keywords = "Muscle-tendon unit, Passive stiffness, Stretching, Viscoelastic",
author = "Buckner, {Samuel L.} and Jenkins, {Nathaniel D.M.} and Costa, {Pablo B.} and Ryan, {Eric D.} and Herda, {Trent J.} and Cramer, {Joel T.}",
year = "2015",
month = "5",
day = "1",
doi = "10.1016/j.medengphy.2015.02.010",
language = "English (US)",
volume = "37",
pages = "494--498",
journal = "Medical Engineering and Physics",
issn = "1350-4533",
publisher = "Elsevier BV",
number = "5",

}

TY - JOUR

T1 - Comparing passive angle-torque curves recorded simultaneously with a load cell versus an isokinetic dynamometer during dorsiflexion stretch tolerance assessments

AU - Buckner, Samuel L.

AU - Jenkins, Nathaniel D.M.

AU - Costa, Pablo B.

AU - Ryan, Eric D.

AU - Herda, Trent J.

AU - Cramer, Joel T.

PY - 2015/5/1

Y1 - 2015/5/1

N2 - The purpose of the present study was to compare the passive angle-torque curves and the passive stiffness (PS, Nm°-1) values recorded simultaneously from a load cell versus an isokinetic dynamometer during dorsiflexion stretch tolerance assessments in vivo. Nine healthy men (mean±SD age=21.4±1.6 years) completed stretch tolerance assessments on a custom-built apparatus where passive torque was measured simultaneously from an isokinetic dynamometer and a load cell. Passive torque values that corresponded with the last 10° of dorsiflexion, verified by surface electromyographic amplitude, were analyzed for each device (θ1, θ2, θ3, . . ., θ10). Passive torque values measured with the load cell were greater (p≤0.05) than the dynamometer torque values for θ4 through θ10. There were more statistical differentiations among joint angles for passive torque measured by the load cell, and the load cell measured a greater (p≤0.01) increase in passive torque and PS than the isokinetic dynamometer. These findings suggested that when examining the angle-torque curves from passive dorsiflexion stretch tolerance tests, a load cell placed under the distal end of the foot may be more sensitive than the torque recorded from an isokinetic dynamometer.

AB - The purpose of the present study was to compare the passive angle-torque curves and the passive stiffness (PS, Nm°-1) values recorded simultaneously from a load cell versus an isokinetic dynamometer during dorsiflexion stretch tolerance assessments in vivo. Nine healthy men (mean±SD age=21.4±1.6 years) completed stretch tolerance assessments on a custom-built apparatus where passive torque was measured simultaneously from an isokinetic dynamometer and a load cell. Passive torque values that corresponded with the last 10° of dorsiflexion, verified by surface electromyographic amplitude, were analyzed for each device (θ1, θ2, θ3, . . ., θ10). Passive torque values measured with the load cell were greater (p≤0.05) than the dynamometer torque values for θ4 through θ10. There were more statistical differentiations among joint angles for passive torque measured by the load cell, and the load cell measured a greater (p≤0.01) increase in passive torque and PS than the isokinetic dynamometer. These findings suggested that when examining the angle-torque curves from passive dorsiflexion stretch tolerance tests, a load cell placed under the distal end of the foot may be more sensitive than the torque recorded from an isokinetic dynamometer.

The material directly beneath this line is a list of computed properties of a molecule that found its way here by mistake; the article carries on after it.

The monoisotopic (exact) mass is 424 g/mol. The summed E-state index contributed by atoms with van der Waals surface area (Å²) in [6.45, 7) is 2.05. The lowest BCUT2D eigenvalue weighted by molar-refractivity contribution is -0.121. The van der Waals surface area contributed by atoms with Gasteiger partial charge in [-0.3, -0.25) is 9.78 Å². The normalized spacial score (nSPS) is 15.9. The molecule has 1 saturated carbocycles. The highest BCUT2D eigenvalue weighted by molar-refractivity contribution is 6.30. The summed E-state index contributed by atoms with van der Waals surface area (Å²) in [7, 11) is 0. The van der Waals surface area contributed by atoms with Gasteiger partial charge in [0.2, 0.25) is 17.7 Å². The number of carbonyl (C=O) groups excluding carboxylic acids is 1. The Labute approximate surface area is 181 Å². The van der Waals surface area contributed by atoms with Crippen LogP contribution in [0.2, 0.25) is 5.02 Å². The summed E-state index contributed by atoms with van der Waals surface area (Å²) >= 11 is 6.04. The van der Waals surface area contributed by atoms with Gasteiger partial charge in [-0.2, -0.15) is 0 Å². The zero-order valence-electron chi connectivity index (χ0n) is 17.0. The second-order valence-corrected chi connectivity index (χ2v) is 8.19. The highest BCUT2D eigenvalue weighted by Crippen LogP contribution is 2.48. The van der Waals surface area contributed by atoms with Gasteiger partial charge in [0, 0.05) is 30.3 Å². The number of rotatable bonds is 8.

KW - Muscle-tendon unit

KW - Passive stiffness

KW - Stretching

KW - Viscoelastic

UR - http://www.scopus.com/inward/record.url?scp=84928203184&partnerID=8YFLogxK

UR - http://www.scopus.com/inward/citedby.url?scp=84928203184&partnerID=8YFLogxK

U2 - 10.1016/j.medengphy.2015.02.010

DO - 10.1016/j.medengphy.2015.02.010

M3 - Article

C2 - 25782330

AN - SCOPUS:84928203184

VL - 37

SP - 494

EP - 498

JO - Medical Engineering and Physics

JF - Medical Engineering and Physics

SN - 1350-4533

IS - 5

ER -